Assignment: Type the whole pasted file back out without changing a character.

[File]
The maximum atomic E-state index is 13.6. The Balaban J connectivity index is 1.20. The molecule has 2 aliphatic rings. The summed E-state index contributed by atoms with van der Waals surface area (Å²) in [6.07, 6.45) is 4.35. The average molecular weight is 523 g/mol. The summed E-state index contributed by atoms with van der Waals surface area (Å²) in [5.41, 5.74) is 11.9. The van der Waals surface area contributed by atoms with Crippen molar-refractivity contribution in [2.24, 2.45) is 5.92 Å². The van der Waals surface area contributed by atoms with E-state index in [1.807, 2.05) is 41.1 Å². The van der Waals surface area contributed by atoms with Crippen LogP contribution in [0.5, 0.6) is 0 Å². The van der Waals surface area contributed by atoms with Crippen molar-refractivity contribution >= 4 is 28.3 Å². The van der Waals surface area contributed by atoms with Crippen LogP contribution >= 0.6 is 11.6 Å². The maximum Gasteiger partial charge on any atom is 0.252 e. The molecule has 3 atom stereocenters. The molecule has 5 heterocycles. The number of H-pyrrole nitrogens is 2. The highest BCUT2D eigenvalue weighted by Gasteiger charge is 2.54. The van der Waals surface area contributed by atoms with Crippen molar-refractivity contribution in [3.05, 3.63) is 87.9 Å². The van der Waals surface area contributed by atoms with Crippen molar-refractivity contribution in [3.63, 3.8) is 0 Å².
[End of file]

The maximum atomic E-state index is 13.6. The Balaban J connectivity index is 1.20. The molecule has 2 aliphatic rings. The summed E-state index contributed by atoms with van der Waals surface area (Å²) in [6.07, 6.45) is 4.35. The average molecular weight is 523 g/mol. The summed E-state index contributed by atoms with van der Waals surface area (Å²) in [5.41, 5.74) is 11.9. The van der Waals surface area contributed by atoms with Crippen molar-refractivity contribution in [2.24, 2.45) is 5.92 Å². The van der Waals surface area contributed by atoms with E-state index in [1.807, 2.05) is 41.1 Å². The van der Waals surface area contributed by atoms with Crippen LogP contribution in [0.5, 0.6) is 0 Å². The van der Waals surface area contributed by atoms with Crippen molar-refractivity contribution >= 4 is 28.3 Å². The van der Waals surface area contributed by atoms with Crippen LogP contribution >= 0.6 is 11.6 Å². The maximum Gasteiger partial charge on any atom is 0.252 e. The molecule has 3 atom stereocenters. The molecule has 5 heterocycles. The number of H-pyrrole nitrogens is 2. The highest BCUT2D eigenvalue weighted by Gasteiger charge is 2.54. The van der Waals surface area contributed by atoms with Crippen molar-refractivity contribution in [3.05, 3.63) is 87.9 Å². The van der Waals surface area contributed by atoms with Crippen molar-refractivity contribution in [3.63, 3.8) is 0 Å².